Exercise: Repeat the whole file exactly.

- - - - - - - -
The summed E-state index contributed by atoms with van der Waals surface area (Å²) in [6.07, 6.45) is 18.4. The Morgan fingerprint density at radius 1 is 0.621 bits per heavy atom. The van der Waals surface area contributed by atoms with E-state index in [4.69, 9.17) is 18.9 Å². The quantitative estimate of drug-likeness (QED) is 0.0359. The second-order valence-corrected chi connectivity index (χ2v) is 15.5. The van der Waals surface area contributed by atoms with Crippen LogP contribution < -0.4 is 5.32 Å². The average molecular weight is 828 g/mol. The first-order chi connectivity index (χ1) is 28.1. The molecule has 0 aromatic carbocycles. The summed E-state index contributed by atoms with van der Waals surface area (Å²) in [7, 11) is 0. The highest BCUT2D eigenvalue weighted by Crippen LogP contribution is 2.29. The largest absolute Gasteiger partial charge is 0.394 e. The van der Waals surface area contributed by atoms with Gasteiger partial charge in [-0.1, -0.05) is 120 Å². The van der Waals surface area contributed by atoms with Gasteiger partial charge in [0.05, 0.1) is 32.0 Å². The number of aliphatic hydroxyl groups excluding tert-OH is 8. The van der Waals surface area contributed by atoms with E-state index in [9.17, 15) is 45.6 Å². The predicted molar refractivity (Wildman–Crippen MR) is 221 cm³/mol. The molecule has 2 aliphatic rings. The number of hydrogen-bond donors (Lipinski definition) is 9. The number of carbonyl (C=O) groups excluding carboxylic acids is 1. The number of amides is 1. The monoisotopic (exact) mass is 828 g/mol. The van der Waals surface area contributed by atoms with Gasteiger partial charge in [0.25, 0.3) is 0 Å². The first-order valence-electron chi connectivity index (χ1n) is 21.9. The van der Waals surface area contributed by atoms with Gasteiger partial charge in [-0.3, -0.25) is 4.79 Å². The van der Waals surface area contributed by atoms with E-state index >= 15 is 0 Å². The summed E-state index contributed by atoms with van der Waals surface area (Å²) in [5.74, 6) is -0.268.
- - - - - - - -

The summed E-state index contributed by atoms with van der Waals surface area (Å²) in [6.07, 6.45) is 18.4. The Morgan fingerprint density at radius 1 is 0.621 bits per heavy atom. The van der Waals surface area contributed by atoms with E-state index in [4.69, 9.17) is 18.9 Å². The quantitative estimate of drug-likeness (QED) is 0.0359. The second-order valence-corrected chi connectivity index (χ2v) is 15.5. The van der Waals surface area contributed by atoms with Crippen LogP contribution < -0.4 is 5.32 Å². The average molecular weight is 828 g/mol. The first-order chi connectivity index (χ1) is 28.1. The molecule has 0 aromatic carbocycles. The summed E-state index contributed by atoms with van der Waals surface area (Å²) in [7, 11) is 0. The highest BCUT2D eigenvalue weighted by Crippen LogP contribution is 2.29. The largest absolute Gasteiger partial charge is 0.394 e. The van der Waals surface area contributed by atoms with Gasteiger partial charge in [-0.1, -0.05) is 120 Å². The van der Waals surface area contributed by atoms with Gasteiger partial charge in [0.05, 0.1) is 32.0 Å². The number of aliphatic hydroxyl groups excluding tert-OH is 8. The van der Waals surface area contributed by atoms with E-state index in [9.17, 15) is 45.6 Å². The predicted molar refractivity (Wildman–Crippen MR) is 221 cm³/mol. The molecule has 2 aliphatic rings. The number of hydrogen-bond donors (Lipinski definition) is 9. The number of carbonyl (C=O) groups excluding carboxylic acids is 1. The number of amides is 1. The monoisotopic (exact) mass is 828 g/mol. The van der Waals surface area contributed by atoms with Gasteiger partial charge in [0.25, 0.3) is 0 Å². The first-order valence-electron chi connectivity index (χ1n) is 21.9. The van der Waals surface area contributed by atoms with Gasteiger partial charge in [-0.3, -0.25) is 4.79 Å². The van der Waals surface area contributed by atoms with E-state index >= 15 is 0 Å². The summed E-state index contributed by atoms with van der Waals surface area (Å²) in [5.74, 6) is -0.268.